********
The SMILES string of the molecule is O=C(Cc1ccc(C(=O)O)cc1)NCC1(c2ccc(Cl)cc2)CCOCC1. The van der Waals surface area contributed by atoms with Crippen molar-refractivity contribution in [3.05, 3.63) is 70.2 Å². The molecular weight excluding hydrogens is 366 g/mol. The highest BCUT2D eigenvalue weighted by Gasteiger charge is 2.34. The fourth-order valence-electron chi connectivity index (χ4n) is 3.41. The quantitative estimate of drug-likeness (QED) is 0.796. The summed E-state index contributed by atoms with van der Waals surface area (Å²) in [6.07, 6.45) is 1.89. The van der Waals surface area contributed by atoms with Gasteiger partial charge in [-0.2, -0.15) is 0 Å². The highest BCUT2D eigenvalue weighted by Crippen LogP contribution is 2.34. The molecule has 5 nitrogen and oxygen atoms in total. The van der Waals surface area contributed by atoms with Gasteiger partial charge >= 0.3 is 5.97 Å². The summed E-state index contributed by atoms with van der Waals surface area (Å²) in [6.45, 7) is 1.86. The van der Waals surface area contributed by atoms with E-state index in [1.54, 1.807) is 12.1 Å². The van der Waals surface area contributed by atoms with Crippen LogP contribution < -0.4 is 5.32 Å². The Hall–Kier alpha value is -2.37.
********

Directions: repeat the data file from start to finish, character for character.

The SMILES string of the molecule is O=C(Cc1ccc(C(=O)O)cc1)NCC1(c2ccc(Cl)cc2)CCOCC1. The van der Waals surface area contributed by atoms with Crippen molar-refractivity contribution in [3.05, 3.63) is 70.2 Å². The molecular weight excluding hydrogens is 366 g/mol. The highest BCUT2D eigenvalue weighted by Gasteiger charge is 2.34. The fourth-order valence-electron chi connectivity index (χ4n) is 3.41. The quantitative estimate of drug-likeness (QED) is 0.796. The summed E-state index contributed by atoms with van der Waals surface area (Å²) in [6.07, 6.45) is 1.89. The van der Waals surface area contributed by atoms with Gasteiger partial charge in [-0.2, -0.15) is 0 Å². The highest BCUT2D eigenvalue weighted by Crippen LogP contribution is 2.34. The molecule has 5 nitrogen and oxygen atoms in total. The van der Waals surface area contributed by atoms with Gasteiger partial charge >= 0.3 is 5.97 Å². The summed E-state index contributed by atoms with van der Waals surface area (Å²) in [6.45, 7) is 1.86. The van der Waals surface area contributed by atoms with E-state index in [1.54, 1.807) is 12.1 Å². The van der Waals surface area contributed by atoms with Crippen LogP contribution < -0.4 is 5.32 Å². The Hall–Kier alpha value is -2.37.